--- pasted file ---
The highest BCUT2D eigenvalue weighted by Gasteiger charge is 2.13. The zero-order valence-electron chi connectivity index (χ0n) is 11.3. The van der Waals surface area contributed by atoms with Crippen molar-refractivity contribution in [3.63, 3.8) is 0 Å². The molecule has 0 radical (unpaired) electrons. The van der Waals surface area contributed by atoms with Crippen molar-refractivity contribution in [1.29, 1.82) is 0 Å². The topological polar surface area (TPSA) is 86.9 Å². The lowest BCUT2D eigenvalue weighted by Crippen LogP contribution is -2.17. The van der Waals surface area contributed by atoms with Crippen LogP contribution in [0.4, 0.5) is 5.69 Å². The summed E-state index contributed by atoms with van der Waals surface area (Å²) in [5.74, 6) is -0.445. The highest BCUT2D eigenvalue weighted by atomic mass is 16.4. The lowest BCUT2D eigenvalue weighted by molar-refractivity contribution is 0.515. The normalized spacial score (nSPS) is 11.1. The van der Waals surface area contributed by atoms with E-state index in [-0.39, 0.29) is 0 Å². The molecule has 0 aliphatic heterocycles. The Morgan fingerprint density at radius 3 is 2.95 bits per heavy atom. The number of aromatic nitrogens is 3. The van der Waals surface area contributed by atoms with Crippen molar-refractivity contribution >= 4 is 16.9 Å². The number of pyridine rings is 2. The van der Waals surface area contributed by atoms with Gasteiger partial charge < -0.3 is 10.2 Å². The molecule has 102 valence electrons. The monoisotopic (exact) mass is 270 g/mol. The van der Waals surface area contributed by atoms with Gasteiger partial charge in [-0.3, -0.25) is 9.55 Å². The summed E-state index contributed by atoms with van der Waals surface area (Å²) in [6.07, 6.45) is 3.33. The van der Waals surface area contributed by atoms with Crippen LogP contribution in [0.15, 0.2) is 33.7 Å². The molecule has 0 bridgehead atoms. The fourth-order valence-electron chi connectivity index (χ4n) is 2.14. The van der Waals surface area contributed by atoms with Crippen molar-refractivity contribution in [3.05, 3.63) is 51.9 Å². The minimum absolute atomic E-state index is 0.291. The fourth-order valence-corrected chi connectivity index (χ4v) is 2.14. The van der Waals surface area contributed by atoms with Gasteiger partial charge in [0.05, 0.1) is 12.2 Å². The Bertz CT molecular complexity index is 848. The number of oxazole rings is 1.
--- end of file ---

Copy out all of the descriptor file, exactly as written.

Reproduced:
The highest BCUT2D eigenvalue weighted by Gasteiger charge is 2.13. The zero-order valence-electron chi connectivity index (χ0n) is 11.3. The van der Waals surface area contributed by atoms with Crippen molar-refractivity contribution in [3.63, 3.8) is 0 Å². The molecule has 0 radical (unpaired) electrons. The van der Waals surface area contributed by atoms with Crippen molar-refractivity contribution in [1.29, 1.82) is 0 Å². The topological polar surface area (TPSA) is 86.9 Å². The lowest BCUT2D eigenvalue weighted by Crippen LogP contribution is -2.17. The van der Waals surface area contributed by atoms with Crippen LogP contribution in [0.4, 0.5) is 5.69 Å². The summed E-state index contributed by atoms with van der Waals surface area (Å²) in [5.74, 6) is -0.445. The highest BCUT2D eigenvalue weighted by atomic mass is 16.4. The lowest BCUT2D eigenvalue weighted by molar-refractivity contribution is 0.515. The normalized spacial score (nSPS) is 11.1. The van der Waals surface area contributed by atoms with E-state index in [-0.39, 0.29) is 0 Å². The molecule has 0 aliphatic heterocycles. The Morgan fingerprint density at radius 3 is 2.95 bits per heavy atom. The number of aromatic nitrogens is 3. The van der Waals surface area contributed by atoms with Crippen molar-refractivity contribution >= 4 is 16.9 Å². The number of pyridine rings is 2. The van der Waals surface area contributed by atoms with Gasteiger partial charge < -0.3 is 10.2 Å². The molecule has 102 valence electrons. The monoisotopic (exact) mass is 270 g/mol. The van der Waals surface area contributed by atoms with Gasteiger partial charge in [-0.3, -0.25) is 9.55 Å². The summed E-state index contributed by atoms with van der Waals surface area (Å²) in [6.07, 6.45) is 3.33. The van der Waals surface area contributed by atoms with Crippen LogP contribution in [0.15, 0.2) is 33.7 Å². The molecule has 0 bridgehead atoms. The fourth-order valence-electron chi connectivity index (χ4n) is 2.14. The van der Waals surface area contributed by atoms with Crippen molar-refractivity contribution in [3.05, 3.63) is 51.9 Å². The minimum absolute atomic E-state index is 0.291. The fourth-order valence-corrected chi connectivity index (χ4v) is 2.14. The van der Waals surface area contributed by atoms with Gasteiger partial charge in [0.05, 0.1) is 12.2 Å². The Bertz CT molecular complexity index is 848. The number of oxazole rings is 1.